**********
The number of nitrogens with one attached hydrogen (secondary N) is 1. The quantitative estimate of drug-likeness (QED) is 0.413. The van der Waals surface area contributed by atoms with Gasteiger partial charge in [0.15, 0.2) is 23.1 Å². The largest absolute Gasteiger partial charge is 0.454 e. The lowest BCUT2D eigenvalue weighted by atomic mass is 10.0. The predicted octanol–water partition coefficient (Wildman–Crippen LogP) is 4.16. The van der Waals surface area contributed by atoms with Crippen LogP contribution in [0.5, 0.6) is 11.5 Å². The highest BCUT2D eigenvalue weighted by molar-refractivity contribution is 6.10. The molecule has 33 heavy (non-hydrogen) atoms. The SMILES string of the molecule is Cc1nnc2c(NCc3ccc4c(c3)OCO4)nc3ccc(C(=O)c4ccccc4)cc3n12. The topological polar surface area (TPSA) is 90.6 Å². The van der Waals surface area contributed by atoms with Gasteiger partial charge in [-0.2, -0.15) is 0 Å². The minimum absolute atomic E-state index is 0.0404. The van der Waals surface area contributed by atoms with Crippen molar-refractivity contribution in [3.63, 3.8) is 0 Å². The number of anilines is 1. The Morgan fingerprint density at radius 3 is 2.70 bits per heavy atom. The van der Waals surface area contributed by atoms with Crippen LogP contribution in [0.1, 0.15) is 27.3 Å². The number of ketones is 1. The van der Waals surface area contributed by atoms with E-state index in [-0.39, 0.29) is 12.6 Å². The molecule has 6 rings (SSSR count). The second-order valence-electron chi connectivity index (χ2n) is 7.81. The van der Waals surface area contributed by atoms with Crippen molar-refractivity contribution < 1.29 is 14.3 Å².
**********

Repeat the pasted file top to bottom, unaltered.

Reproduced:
The number of nitrogens with one attached hydrogen (secondary N) is 1. The quantitative estimate of drug-likeness (QED) is 0.413. The van der Waals surface area contributed by atoms with Gasteiger partial charge in [0.15, 0.2) is 23.1 Å². The largest absolute Gasteiger partial charge is 0.454 e. The lowest BCUT2D eigenvalue weighted by atomic mass is 10.0. The predicted octanol–water partition coefficient (Wildman–Crippen LogP) is 4.16. The van der Waals surface area contributed by atoms with Crippen LogP contribution in [0.5, 0.6) is 11.5 Å². The highest BCUT2D eigenvalue weighted by molar-refractivity contribution is 6.10. The molecule has 33 heavy (non-hydrogen) atoms. The SMILES string of the molecule is Cc1nnc2c(NCc3ccc4c(c3)OCO4)nc3ccc(C(=O)c4ccccc4)cc3n12. The topological polar surface area (TPSA) is 90.6 Å². The van der Waals surface area contributed by atoms with Gasteiger partial charge in [-0.2, -0.15) is 0 Å². The minimum absolute atomic E-state index is 0.0404. The van der Waals surface area contributed by atoms with Crippen molar-refractivity contribution in [3.63, 3.8) is 0 Å². The number of anilines is 1. The Morgan fingerprint density at radius 3 is 2.70 bits per heavy atom. The van der Waals surface area contributed by atoms with Crippen LogP contribution in [0.1, 0.15) is 27.3 Å². The number of ketones is 1. The van der Waals surface area contributed by atoms with E-state index in [-0.39, 0.29) is 12.6 Å². The molecule has 6 rings (SSSR count). The second-order valence-electron chi connectivity index (χ2n) is 7.81. The van der Waals surface area contributed by atoms with Crippen molar-refractivity contribution < 1.29 is 14.3 Å².